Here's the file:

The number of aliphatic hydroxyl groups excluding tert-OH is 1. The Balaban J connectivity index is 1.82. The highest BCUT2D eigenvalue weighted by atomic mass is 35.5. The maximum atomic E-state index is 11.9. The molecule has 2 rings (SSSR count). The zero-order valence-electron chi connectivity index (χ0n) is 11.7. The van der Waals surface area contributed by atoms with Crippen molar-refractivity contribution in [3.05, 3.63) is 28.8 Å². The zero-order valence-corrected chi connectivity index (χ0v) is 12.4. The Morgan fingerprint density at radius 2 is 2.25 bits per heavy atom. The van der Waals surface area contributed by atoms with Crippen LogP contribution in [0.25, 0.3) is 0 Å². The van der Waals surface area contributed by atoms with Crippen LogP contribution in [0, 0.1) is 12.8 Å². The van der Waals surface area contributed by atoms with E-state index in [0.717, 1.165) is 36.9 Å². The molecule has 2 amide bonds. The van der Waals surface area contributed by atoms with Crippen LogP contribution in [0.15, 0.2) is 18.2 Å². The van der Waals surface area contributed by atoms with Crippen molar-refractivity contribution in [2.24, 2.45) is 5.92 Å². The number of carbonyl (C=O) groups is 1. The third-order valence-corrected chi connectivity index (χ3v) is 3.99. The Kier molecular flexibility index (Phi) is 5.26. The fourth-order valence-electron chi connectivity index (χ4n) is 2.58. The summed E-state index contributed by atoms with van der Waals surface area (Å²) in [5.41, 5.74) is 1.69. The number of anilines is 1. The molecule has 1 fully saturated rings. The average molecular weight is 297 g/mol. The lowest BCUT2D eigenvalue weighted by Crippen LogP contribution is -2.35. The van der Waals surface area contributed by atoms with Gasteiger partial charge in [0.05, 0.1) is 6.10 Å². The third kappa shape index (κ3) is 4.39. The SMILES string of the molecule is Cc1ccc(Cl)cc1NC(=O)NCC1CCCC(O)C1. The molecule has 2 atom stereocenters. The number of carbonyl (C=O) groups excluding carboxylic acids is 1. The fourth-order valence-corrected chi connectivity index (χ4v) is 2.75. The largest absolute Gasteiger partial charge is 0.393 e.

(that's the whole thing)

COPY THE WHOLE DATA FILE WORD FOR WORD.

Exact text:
The number of aliphatic hydroxyl groups excluding tert-OH is 1. The Balaban J connectivity index is 1.82. The highest BCUT2D eigenvalue weighted by atomic mass is 35.5. The maximum atomic E-state index is 11.9. The molecule has 2 rings (SSSR count). The zero-order valence-electron chi connectivity index (χ0n) is 11.7. The van der Waals surface area contributed by atoms with Crippen molar-refractivity contribution in [3.05, 3.63) is 28.8 Å². The zero-order valence-corrected chi connectivity index (χ0v) is 12.4. The Morgan fingerprint density at radius 2 is 2.25 bits per heavy atom. The van der Waals surface area contributed by atoms with Crippen LogP contribution in [0.25, 0.3) is 0 Å². The van der Waals surface area contributed by atoms with Crippen LogP contribution in [0, 0.1) is 12.8 Å². The van der Waals surface area contributed by atoms with E-state index in [0.717, 1.165) is 36.9 Å². The molecule has 2 amide bonds. The van der Waals surface area contributed by atoms with Crippen LogP contribution in [0.15, 0.2) is 18.2 Å². The van der Waals surface area contributed by atoms with Crippen molar-refractivity contribution in [2.24, 2.45) is 5.92 Å². The number of carbonyl (C=O) groups is 1. The third-order valence-corrected chi connectivity index (χ3v) is 3.99. The Kier molecular flexibility index (Phi) is 5.26. The fourth-order valence-electron chi connectivity index (χ4n) is 2.58. The summed E-state index contributed by atoms with van der Waals surface area (Å²) in [5.41, 5.74) is 1.69. The number of anilines is 1. The molecule has 1 fully saturated rings. The average molecular weight is 297 g/mol. The lowest BCUT2D eigenvalue weighted by Crippen LogP contribution is -2.35. The van der Waals surface area contributed by atoms with Gasteiger partial charge in [0.05, 0.1) is 6.10 Å². The third kappa shape index (κ3) is 4.39. The SMILES string of the molecule is Cc1ccc(Cl)cc1NC(=O)NCC1CCCC(O)C1. The molecule has 2 atom stereocenters. The number of carbonyl (C=O) groups excluding carboxylic acids is 1. The fourth-order valence-corrected chi connectivity index (χ4v) is 2.75. The largest absolute Gasteiger partial charge is 0.393 e.